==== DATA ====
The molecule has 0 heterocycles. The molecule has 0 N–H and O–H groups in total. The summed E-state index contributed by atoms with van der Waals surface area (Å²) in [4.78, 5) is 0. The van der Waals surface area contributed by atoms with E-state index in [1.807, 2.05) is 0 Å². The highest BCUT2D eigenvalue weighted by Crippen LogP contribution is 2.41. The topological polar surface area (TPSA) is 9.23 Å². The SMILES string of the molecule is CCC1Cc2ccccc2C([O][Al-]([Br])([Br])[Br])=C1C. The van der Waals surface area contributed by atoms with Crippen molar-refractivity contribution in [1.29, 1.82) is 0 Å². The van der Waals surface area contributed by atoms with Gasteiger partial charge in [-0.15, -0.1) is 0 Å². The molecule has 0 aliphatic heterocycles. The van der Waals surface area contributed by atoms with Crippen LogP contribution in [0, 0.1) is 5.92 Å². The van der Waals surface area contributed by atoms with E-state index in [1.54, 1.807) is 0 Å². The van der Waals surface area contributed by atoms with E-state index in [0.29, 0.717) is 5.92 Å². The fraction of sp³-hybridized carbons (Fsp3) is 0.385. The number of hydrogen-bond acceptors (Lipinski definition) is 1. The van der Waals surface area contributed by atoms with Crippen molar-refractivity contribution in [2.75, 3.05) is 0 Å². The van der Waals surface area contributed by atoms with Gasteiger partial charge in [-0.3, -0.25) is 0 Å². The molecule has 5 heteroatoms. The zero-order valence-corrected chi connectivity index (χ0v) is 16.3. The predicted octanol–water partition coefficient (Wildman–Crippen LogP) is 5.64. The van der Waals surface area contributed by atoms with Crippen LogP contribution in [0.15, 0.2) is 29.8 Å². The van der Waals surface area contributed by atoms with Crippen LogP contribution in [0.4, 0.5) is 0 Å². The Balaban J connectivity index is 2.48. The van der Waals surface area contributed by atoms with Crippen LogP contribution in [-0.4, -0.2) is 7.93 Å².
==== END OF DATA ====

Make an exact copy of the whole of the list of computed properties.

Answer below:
The molecule has 0 heterocycles. The molecule has 0 N–H and O–H groups in total. The summed E-state index contributed by atoms with van der Waals surface area (Å²) in [4.78, 5) is 0. The van der Waals surface area contributed by atoms with E-state index in [1.807, 2.05) is 0 Å². The highest BCUT2D eigenvalue weighted by Crippen LogP contribution is 2.41. The topological polar surface area (TPSA) is 9.23 Å². The SMILES string of the molecule is CCC1Cc2ccccc2C([O][Al-]([Br])([Br])[Br])=C1C. The van der Waals surface area contributed by atoms with Crippen molar-refractivity contribution in [1.29, 1.82) is 0 Å². The van der Waals surface area contributed by atoms with Gasteiger partial charge in [-0.15, -0.1) is 0 Å². The molecule has 0 aliphatic heterocycles. The van der Waals surface area contributed by atoms with Crippen LogP contribution in [0, 0.1) is 5.92 Å². The van der Waals surface area contributed by atoms with E-state index in [1.54, 1.807) is 0 Å². The van der Waals surface area contributed by atoms with E-state index in [0.29, 0.717) is 5.92 Å². The fraction of sp³-hybridized carbons (Fsp3) is 0.385. The number of hydrogen-bond acceptors (Lipinski definition) is 1. The van der Waals surface area contributed by atoms with Crippen molar-refractivity contribution in [2.75, 3.05) is 0 Å². The van der Waals surface area contributed by atoms with Gasteiger partial charge in [-0.3, -0.25) is 0 Å². The molecule has 5 heteroatoms. The zero-order valence-corrected chi connectivity index (χ0v) is 16.3. The predicted octanol–water partition coefficient (Wildman–Crippen LogP) is 5.64. The van der Waals surface area contributed by atoms with Crippen LogP contribution in [0.15, 0.2) is 29.8 Å². The van der Waals surface area contributed by atoms with Crippen LogP contribution in [0.4, 0.5) is 0 Å². The Balaban J connectivity index is 2.48. The van der Waals surface area contributed by atoms with Crippen LogP contribution in [-0.4, -0.2) is 7.93 Å².